US Half-tracks

Some photos Piers Brand posted earlier today on his Frontline WW2 Wargaming Facebook page, of US half-tracks (and various other vehicles) in North Africa, prompted me to print this little guy, a pair of models of M3 half-tracks, published on Thingiverse by a chap called WindhamGraves. I printed them mainly because I have an idea for how to paint on impromptu mud camo, and I want to see how it turns out.

One model is designed and optimised for FDM printing, while the other is for resin. The resin model (the white one, the third of the photos) is less trouble to get to an initial modelling stage as it's a single-piece print, whereas the FDM model  prints as parts of a kit that need to be assembled. Neither of them come with any crew figures, so I'll have to source some elsewhere.

FDM printed kit parts, still on the printer platen
FDM kit assembled
Resin print

In spite of the lower level of surface detail that FDM is capable of, I really prefer it for this model, perhaps because I'm just not very good at resin printing. Maybe it's the resin I'm using, maybe it's my machine settings, or maybe a combination of both, but I find that my resin prints tend not to be very dimensionally reliable, and I tend to get quite a bit of warping of components.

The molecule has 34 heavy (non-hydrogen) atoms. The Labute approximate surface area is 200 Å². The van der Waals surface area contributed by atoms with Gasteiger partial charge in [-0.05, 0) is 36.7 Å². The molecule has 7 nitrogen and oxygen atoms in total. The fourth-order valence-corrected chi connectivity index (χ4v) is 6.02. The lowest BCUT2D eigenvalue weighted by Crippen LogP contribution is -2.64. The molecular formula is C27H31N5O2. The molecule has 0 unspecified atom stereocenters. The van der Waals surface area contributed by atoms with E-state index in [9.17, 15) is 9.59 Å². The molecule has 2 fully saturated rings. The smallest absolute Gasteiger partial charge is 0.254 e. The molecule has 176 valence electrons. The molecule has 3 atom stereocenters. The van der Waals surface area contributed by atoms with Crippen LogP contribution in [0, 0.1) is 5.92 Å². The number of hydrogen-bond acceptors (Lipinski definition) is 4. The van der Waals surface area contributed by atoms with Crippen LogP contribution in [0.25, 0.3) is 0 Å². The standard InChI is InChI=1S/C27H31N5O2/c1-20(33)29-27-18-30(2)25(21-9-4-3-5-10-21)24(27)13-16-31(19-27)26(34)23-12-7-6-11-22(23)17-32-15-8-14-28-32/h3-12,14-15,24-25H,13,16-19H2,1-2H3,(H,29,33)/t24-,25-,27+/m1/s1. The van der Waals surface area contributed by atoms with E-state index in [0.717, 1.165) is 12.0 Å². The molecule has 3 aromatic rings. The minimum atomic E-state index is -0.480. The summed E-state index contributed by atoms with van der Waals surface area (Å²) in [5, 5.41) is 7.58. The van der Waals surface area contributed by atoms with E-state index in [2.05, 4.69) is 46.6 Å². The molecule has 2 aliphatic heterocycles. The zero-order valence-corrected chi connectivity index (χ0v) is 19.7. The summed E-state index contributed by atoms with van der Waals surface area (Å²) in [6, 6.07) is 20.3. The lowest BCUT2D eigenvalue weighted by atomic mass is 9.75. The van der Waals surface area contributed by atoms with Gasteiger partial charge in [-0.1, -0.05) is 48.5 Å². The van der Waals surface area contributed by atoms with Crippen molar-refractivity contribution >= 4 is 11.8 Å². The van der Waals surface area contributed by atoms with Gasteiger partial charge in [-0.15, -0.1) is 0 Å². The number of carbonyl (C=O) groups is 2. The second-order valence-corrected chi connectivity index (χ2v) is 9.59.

The FDM kit model has no locating lugs or sockets, so it has to be assembled pretty much by eye. It also has no instructions, so a bit of thought is required before charging ahead, to identify all the components and figure out what attaches where.

I'm not sure how sturdy the FDM kit will be in play, as it's all glued together with CA glue — not notoriously strong against shear forces. Unfortunately I know of no solvent for PLA filament that isn't ferociously toxic, so I can't weld everything together.

Both models are going to need a huge amount of stowage.

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